By Jonathan Zettel
The right to vote — regardless of citizenship — ought to be a key election issue in 2014, according to a Toronto councillor.
“Let’s have every mayoral candidate step up and say what they believe on this issue and we will have a real debate in the city of Toronto,” Coun. Janet Davis, Ward 31, said in a standing-room only committee meeting Thursday.
Hundreds of thousands of Toronto residents are currently ineligible to vote in municipal elections, despite paying taxes and using city services, because they are not Canadian citizens.
Coun. Ana Bailao, Ward 18, brought a motion forward to investigate the feasibility of broadening voter eligibility during a City of Toronto Community Development and Recreation Committee meeting Thursday.
Three reports on immigration were brought to the committee, and a panel of immigration experts spoke about the reports and answered councillors’ questions.
The three reports—Toronto Newcomer Strategy, Undocumented Workers in Toronto and Federal Changes in Immigration Legislation and Policy—offered councillors a basis for the development of a strategic immigration plan.
Despite immigration being a federal issue, “the leadership of cities is critical,” said panelist Jehad Aliweiwi, executive director for Thorncliffe Neighbourhood Office, in order to “facilitate healthy integration.”
Toronto should adopt a localized version of Eurocities Charter on Integrating Cities, Aliweiwi also said.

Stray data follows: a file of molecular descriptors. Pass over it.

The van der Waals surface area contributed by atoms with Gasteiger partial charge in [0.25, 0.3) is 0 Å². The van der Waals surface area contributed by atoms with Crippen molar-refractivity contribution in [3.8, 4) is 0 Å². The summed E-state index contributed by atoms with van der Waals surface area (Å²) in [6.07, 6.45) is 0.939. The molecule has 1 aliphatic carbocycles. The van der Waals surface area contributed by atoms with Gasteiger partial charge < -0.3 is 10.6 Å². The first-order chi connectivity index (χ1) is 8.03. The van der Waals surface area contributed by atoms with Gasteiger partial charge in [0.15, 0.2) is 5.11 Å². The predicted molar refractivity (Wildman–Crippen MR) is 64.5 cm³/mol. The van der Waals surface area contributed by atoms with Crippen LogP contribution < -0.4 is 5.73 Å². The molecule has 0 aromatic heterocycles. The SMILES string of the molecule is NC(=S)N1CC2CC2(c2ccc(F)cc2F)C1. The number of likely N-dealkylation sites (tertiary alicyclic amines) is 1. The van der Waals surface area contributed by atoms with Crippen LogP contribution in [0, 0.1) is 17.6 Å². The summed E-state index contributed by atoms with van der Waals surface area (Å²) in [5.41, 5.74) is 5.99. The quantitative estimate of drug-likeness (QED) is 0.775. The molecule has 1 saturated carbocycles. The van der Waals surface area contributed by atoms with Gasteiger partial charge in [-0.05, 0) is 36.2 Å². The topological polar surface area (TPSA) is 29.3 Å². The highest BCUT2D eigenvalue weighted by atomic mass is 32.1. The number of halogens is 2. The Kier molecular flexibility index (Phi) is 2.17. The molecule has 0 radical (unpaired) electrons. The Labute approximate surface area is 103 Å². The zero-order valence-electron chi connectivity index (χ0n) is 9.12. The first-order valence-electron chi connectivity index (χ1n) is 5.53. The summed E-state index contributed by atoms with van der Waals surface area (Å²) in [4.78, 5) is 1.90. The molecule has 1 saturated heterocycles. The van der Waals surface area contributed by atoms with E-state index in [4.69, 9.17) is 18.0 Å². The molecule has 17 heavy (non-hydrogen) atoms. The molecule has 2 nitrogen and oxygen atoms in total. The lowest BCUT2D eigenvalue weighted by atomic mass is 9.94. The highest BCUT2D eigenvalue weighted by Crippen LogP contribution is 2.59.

Adopting the charter would provide city hall with a lens through which all branches of municipal government could consider immigration issues.
Half of Torontonians are not born in Toronto, said panelist Audrey Macklin, associate law professor at the University of Toronto.
Macklin warned the committee about the federal government’s “four-in-four-out” immigration law which allows migrants to stay in Canada for four years and then must leave for four years before returning.
“This is a law that manufactures illegality,” said Macklin, noting that immigrants establish relationships and some do not leave.
Macklin also spoke about workplace disparity. Migrant workers often work hard and work scared, Macklin said.
“Immigrants arrive in good health and then there is a decline,” said panelist Notisha Massaquoi of Women’s Health in Women’s Hands who added that this is “avoidable and unjust.”
Better health in immigrant communites “will be the evidence that the plan is working,” Massaquoi said.